Housing bill plugs a few holes

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WASHINGTON - American Indian housing's first bill has gone through the
House of Representatives in the new Congress. And while the Native American
Housing Enhancement Act (NAHEA) is not a blockbuster bill, it does plug a
few holes housing leaders would rather see closed.

NAHEA, sponsored by Rep. Rick Renzi, R-Ariz., and Rep. Jim Matheson,
D-Utah, now goes to the Senate for action there. According to the National
American Indian Housing Council (NAIHC), NAHEA (H.R. 797) has support from
both sides of the aisle in the Senate as well as the relevant committee.

The legislation will allow Native youth to participate once again in
YouthBuild, the federal life skills and home construction plan. It will
also allow tribes continued access to federal housing block grants under
the Native American Housing Assistance and Self Determination Act (NAHASDA)
even if they have not spent all money from previous-year grants.

Finally, the bill also allows "Indian preference" status in relevant U.S.
Department of Agriculture housing programs, allowing possible overlap with
Housing and Urban Development housing programs, where it is already
allowed.

The HUD 184 is the most successful Indian mortgage program; but Rural
Housing Service section 502 and 504 loans, for new and rehabilitated
housing, have been aggressively promoted in Indian country by the
Department of Agriculture.

NAHASDA, passed in 1996, disconnected Native participation in YouthBuild;
but Renzi argued that Native youth are more in need than most of the
program's life-affirming provisions, citing the recent school shootings on
the Red Lake reservation in Minnesota as evidence.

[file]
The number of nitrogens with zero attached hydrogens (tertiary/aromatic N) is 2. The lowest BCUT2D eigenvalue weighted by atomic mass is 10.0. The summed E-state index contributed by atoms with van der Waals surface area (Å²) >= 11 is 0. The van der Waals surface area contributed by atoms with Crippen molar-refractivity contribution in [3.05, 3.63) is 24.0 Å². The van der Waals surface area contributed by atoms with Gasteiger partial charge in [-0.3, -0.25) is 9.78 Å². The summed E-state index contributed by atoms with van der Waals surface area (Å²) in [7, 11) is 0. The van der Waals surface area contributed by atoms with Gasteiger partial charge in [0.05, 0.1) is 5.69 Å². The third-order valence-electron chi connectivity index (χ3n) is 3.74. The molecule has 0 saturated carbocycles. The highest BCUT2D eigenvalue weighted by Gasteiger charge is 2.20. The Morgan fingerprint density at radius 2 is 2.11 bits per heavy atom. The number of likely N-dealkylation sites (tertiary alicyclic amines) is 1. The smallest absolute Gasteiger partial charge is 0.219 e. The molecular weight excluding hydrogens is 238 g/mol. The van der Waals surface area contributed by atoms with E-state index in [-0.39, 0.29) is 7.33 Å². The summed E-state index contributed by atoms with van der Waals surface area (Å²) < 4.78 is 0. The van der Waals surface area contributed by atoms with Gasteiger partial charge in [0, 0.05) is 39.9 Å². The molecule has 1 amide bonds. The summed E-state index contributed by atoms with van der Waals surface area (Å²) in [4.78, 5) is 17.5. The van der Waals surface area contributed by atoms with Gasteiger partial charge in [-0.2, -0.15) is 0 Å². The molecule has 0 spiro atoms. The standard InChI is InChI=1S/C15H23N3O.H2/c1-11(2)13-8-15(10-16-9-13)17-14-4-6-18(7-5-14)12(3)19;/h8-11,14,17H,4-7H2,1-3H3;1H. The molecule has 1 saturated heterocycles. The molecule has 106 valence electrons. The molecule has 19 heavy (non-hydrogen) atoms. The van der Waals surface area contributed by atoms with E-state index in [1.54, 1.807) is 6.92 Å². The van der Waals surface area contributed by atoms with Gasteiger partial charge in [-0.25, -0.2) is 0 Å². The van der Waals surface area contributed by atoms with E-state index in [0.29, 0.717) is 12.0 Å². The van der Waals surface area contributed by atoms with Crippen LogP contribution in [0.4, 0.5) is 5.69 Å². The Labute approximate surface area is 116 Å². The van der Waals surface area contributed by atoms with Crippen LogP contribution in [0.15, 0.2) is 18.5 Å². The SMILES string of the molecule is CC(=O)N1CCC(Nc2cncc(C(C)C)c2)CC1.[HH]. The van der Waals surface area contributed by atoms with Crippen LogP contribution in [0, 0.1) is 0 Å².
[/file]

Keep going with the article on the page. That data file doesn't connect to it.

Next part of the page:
Renzi said the "Indian preference" status recognizes the sovereign status
of Indian nations. In many federal programs, preferring one set of people
over the rest is considered just as discriminatory as banning those people
from participating.

Finally, Indian housing leaders have argued that the difficulty of Indian
construction makes it more likely they cannot commit all their housing
money each year, despite demonstrable need. However, they have been warned
that the Office of Management and Budget now "scores" government grant
money for effectiveness. For fiscal 2006, the Bush administration has
recommended deep cuts in block grant money.

In other Native housing news, the Hawaiian counterpart to NAHASDA has
helped fund construction of 45 housing units on Native Hawaiian homelands
in Malu'ohai of the Villages of Kapolei.

Native Hawaiian Housing Block Grant money was used on a 38-acre tract, as
was technical assistance from USDA's Rural Development agency and NAHASDA.
The participants contributed sweat equity and completed the project in 12
months, according to NAIHC.

In Arizona, the HUD 184 program recently saw a statewide territorial
expansion, becoming the third state (after Florida and Wisconsin) to see
HUD 184's scope grow beyond the reservations within the state.

The Pascua Yaqui tribe petitioned HUD to include the entire state of
Arizona in its HUD 184 eligibility area. A source at HUD confirmed that
this also applies to all other tribal members in the state.

The HUD 184, which guarantees 100 percent of any private lender's outlay,
was designed for the nation's reservations and the Indian areas of Oklahoma
and Alaska. These recent expansions are opening up urban areas like
Phoenix, Chicago and Miami to the program. Any tribe may petition for
territorial expansion - all it has to demonstrate is that it once had a
presence in the area or that significant numbers of tribal members live
there now.

The HUD 184 is the most successful Indian mortgage program, at $220 million
in finance for 2,200 loans.

Outgoing HUD Public and Indian Housing Assistant Secretary Michael Liu told
Indian Country Today that the states of California, Nevada and New Mexico
are poised for HUD 184 expansion as well.

Finally, NAIHC is about to hold its first stand-alone seminar on
homeownership and finance in Denver, May 10-12. It is part of a $100
million, 10-year project announced last year.

Topics will include planning, infrastructure, infrastructure, leveraging
block grant funds, and credit issues and consumer readiness for ownership.